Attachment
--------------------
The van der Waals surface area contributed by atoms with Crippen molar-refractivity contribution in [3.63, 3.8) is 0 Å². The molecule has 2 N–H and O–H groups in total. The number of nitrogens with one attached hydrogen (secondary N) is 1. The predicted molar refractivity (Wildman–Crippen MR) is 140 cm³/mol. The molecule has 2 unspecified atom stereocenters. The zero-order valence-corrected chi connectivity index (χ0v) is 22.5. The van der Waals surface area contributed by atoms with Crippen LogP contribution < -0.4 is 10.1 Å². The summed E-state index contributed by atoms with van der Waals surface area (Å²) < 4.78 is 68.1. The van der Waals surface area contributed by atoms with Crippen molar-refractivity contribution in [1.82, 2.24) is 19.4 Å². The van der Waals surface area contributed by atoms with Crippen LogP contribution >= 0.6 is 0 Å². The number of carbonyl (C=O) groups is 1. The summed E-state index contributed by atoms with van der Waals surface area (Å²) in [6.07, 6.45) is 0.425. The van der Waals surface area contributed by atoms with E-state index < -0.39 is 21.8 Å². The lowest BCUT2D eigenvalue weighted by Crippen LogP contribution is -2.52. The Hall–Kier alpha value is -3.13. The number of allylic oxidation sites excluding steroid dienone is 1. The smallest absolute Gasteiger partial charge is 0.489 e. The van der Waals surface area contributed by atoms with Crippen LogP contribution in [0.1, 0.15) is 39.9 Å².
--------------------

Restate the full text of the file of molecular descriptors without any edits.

The van der Waals surface area contributed by atoms with Crippen molar-refractivity contribution in [3.63, 3.8) is 0 Å². The molecule has 2 N–H and O–H groups in total. The number of nitrogens with one attached hydrogen (secondary N) is 1. The predicted molar refractivity (Wildman–Crippen MR) is 140 cm³/mol. The molecule has 2 unspecified atom stereocenters. The zero-order valence-corrected chi connectivity index (χ0v) is 22.5. The van der Waals surface area contributed by atoms with Crippen LogP contribution < -0.4 is 10.1 Å². The summed E-state index contributed by atoms with van der Waals surface area (Å²) < 4.78 is 68.1. The van der Waals surface area contributed by atoms with Crippen molar-refractivity contribution in [1.82, 2.24) is 19.4 Å². The van der Waals surface area contributed by atoms with Crippen LogP contribution >= 0.6 is 0 Å². The number of carbonyl (C=O) groups is 1. The summed E-state index contributed by atoms with van der Waals surface area (Å²) in [6.07, 6.45) is 0.425. The van der Waals surface area contributed by atoms with E-state index < -0.39 is 21.8 Å². The lowest BCUT2D eigenvalue weighted by Crippen LogP contribution is -2.52. The Hall–Kier alpha value is -3.13. The number of allylic oxidation sites excluding steroid dienone is 1. The smallest absolute Gasteiger partial charge is 0.489 e. The van der Waals surface area contributed by atoms with Crippen LogP contribution in [0.1, 0.15) is 39.9 Å².